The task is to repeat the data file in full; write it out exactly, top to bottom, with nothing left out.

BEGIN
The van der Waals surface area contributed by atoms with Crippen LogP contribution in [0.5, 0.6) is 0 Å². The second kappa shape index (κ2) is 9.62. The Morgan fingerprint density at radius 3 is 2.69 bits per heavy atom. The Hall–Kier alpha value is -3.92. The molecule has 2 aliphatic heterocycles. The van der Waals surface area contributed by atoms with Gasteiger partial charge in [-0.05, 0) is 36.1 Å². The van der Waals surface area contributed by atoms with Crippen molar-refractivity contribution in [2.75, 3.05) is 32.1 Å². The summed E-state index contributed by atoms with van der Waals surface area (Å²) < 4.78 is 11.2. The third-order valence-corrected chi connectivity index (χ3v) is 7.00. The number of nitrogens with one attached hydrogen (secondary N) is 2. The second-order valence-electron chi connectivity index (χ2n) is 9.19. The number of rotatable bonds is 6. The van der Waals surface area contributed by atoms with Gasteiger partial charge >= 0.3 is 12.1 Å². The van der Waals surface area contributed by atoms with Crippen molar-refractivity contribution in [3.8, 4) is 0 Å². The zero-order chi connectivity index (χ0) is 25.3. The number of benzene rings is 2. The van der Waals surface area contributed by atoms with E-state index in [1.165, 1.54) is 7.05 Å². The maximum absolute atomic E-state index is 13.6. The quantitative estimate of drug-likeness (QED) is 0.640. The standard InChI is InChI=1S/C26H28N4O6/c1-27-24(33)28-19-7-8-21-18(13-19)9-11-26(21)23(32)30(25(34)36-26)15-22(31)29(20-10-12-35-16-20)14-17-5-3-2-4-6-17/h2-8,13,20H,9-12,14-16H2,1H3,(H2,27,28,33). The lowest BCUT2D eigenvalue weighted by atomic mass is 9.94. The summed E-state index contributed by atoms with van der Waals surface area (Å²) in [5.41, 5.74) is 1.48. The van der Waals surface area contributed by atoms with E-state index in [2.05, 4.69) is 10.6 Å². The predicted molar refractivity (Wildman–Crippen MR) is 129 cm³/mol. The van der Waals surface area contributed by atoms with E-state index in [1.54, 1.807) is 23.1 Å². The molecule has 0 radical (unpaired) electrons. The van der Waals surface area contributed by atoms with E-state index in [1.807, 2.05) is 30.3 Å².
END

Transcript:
The van der Waals surface area contributed by atoms with Crippen LogP contribution in [0.5, 0.6) is 0 Å². The second kappa shape index (κ2) is 9.62. The Morgan fingerprint density at radius 3 is 2.69 bits per heavy atom. The Hall–Kier alpha value is -3.92. The molecule has 2 aliphatic heterocycles. The van der Waals surface area contributed by atoms with Gasteiger partial charge in [-0.05, 0) is 36.1 Å². The van der Waals surface area contributed by atoms with Crippen molar-refractivity contribution in [2.75, 3.05) is 32.1 Å². The summed E-state index contributed by atoms with van der Waals surface area (Å²) < 4.78 is 11.2. The third-order valence-corrected chi connectivity index (χ3v) is 7.00. The number of nitrogens with one attached hydrogen (secondary N) is 2. The second-order valence-electron chi connectivity index (χ2n) is 9.19. The number of rotatable bonds is 6. The van der Waals surface area contributed by atoms with Gasteiger partial charge >= 0.3 is 12.1 Å². The van der Waals surface area contributed by atoms with Crippen molar-refractivity contribution in [3.8, 4) is 0 Å². The zero-order chi connectivity index (χ0) is 25.3. The number of benzene rings is 2. The van der Waals surface area contributed by atoms with E-state index in [1.165, 1.54) is 7.05 Å². The maximum absolute atomic E-state index is 13.6. The quantitative estimate of drug-likeness (QED) is 0.640. The standard InChI is InChI=1S/C26H28N4O6/c1-27-24(33)28-19-7-8-21-18(13-19)9-11-26(21)23(32)30(25(34)36-26)15-22(31)29(20-10-12-35-16-20)14-17-5-3-2-4-6-17/h2-8,13,20H,9-12,14-16H2,1H3,(H2,27,28,33). The lowest BCUT2D eigenvalue weighted by atomic mass is 9.94. The summed E-state index contributed by atoms with van der Waals surface area (Å²) in [5.41, 5.74) is 1.48. The van der Waals surface area contributed by atoms with E-state index in [2.05, 4.69) is 10.6 Å². The predicted molar refractivity (Wildman–Crippen MR) is 129 cm³/mol. The van der Waals surface area contributed by atoms with E-state index in [1.54, 1.807) is 23.1 Å². The molecule has 0 radical (unpaired) electrons. The van der Waals surface area contributed by atoms with E-state index in [1.807, 2.05) is 30.3 Å².